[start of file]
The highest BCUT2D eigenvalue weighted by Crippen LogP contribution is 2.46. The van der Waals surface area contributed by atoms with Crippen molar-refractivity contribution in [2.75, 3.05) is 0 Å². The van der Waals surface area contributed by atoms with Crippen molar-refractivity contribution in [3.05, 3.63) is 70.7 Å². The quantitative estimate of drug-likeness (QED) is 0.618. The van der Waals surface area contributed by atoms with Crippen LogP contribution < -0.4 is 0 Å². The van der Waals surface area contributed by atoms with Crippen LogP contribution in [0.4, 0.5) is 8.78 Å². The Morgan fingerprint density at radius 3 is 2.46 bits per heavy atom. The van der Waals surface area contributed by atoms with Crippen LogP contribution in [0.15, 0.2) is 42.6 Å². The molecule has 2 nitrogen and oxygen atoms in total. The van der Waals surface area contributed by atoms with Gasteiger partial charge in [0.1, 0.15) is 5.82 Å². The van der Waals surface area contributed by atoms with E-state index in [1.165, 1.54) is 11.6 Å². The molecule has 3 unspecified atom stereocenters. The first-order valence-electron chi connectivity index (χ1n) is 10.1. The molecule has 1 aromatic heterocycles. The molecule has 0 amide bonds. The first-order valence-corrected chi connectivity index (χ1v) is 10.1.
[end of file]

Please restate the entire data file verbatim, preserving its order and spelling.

The highest BCUT2D eigenvalue weighted by Crippen LogP contribution is 2.46. The van der Waals surface area contributed by atoms with Crippen molar-refractivity contribution in [2.75, 3.05) is 0 Å². The van der Waals surface area contributed by atoms with Crippen molar-refractivity contribution in [3.05, 3.63) is 70.7 Å². The quantitative estimate of drug-likeness (QED) is 0.618. The van der Waals surface area contributed by atoms with Crippen LogP contribution < -0.4 is 0 Å². The van der Waals surface area contributed by atoms with Crippen LogP contribution in [0.4, 0.5) is 8.78 Å². The Morgan fingerprint density at radius 3 is 2.46 bits per heavy atom. The van der Waals surface area contributed by atoms with Crippen LogP contribution in [0.15, 0.2) is 42.6 Å². The molecule has 2 nitrogen and oxygen atoms in total. The van der Waals surface area contributed by atoms with Gasteiger partial charge in [0.1, 0.15) is 5.82 Å². The van der Waals surface area contributed by atoms with E-state index in [1.165, 1.54) is 11.6 Å². The molecule has 3 unspecified atom stereocenters. The first-order valence-electron chi connectivity index (χ1n) is 10.1. The molecule has 1 aromatic heterocycles. The molecule has 0 amide bonds. The first-order valence-corrected chi connectivity index (χ1v) is 10.1.